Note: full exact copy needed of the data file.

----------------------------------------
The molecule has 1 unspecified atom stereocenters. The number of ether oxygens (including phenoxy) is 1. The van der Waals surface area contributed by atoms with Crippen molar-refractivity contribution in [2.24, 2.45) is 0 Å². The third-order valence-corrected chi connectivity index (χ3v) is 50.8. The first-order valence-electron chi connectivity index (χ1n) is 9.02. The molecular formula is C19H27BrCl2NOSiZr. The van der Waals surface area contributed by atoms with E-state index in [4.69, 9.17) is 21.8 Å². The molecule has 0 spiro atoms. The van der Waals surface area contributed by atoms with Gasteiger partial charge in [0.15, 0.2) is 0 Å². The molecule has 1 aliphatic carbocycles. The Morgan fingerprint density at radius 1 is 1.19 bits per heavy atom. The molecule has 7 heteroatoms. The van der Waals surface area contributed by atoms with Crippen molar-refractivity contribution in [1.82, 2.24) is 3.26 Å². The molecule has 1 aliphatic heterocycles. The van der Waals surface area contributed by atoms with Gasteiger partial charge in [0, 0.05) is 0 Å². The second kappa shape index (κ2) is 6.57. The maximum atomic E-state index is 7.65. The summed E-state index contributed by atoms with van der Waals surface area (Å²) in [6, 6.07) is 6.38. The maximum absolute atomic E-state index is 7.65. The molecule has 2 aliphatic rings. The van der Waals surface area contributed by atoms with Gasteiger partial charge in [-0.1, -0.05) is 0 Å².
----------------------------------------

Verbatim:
The molecule has 1 unspecified atom stereocenters. The number of ether oxygens (including phenoxy) is 1. The van der Waals surface area contributed by atoms with Crippen molar-refractivity contribution in [2.24, 2.45) is 0 Å². The third-order valence-corrected chi connectivity index (χ3v) is 50.8. The first-order valence-electron chi connectivity index (χ1n) is 9.02. The molecular formula is C19H27BrCl2NOSiZr. The van der Waals surface area contributed by atoms with E-state index in [4.69, 9.17) is 21.8 Å². The molecule has 0 spiro atoms. The van der Waals surface area contributed by atoms with Gasteiger partial charge in [0.15, 0.2) is 0 Å². The molecule has 1 aliphatic carbocycles. The Morgan fingerprint density at radius 1 is 1.19 bits per heavy atom. The molecule has 7 heteroatoms. The van der Waals surface area contributed by atoms with Crippen molar-refractivity contribution in [1.82, 2.24) is 3.26 Å². The molecule has 1 aliphatic heterocycles. The van der Waals surface area contributed by atoms with Gasteiger partial charge in [0, 0.05) is 0 Å². The second kappa shape index (κ2) is 6.57. The maximum atomic E-state index is 7.65. The summed E-state index contributed by atoms with van der Waals surface area (Å²) in [6, 6.07) is 6.38. The maximum absolute atomic E-state index is 7.65. The molecule has 2 aliphatic rings. The van der Waals surface area contributed by atoms with Gasteiger partial charge in [-0.1, -0.05) is 0 Å².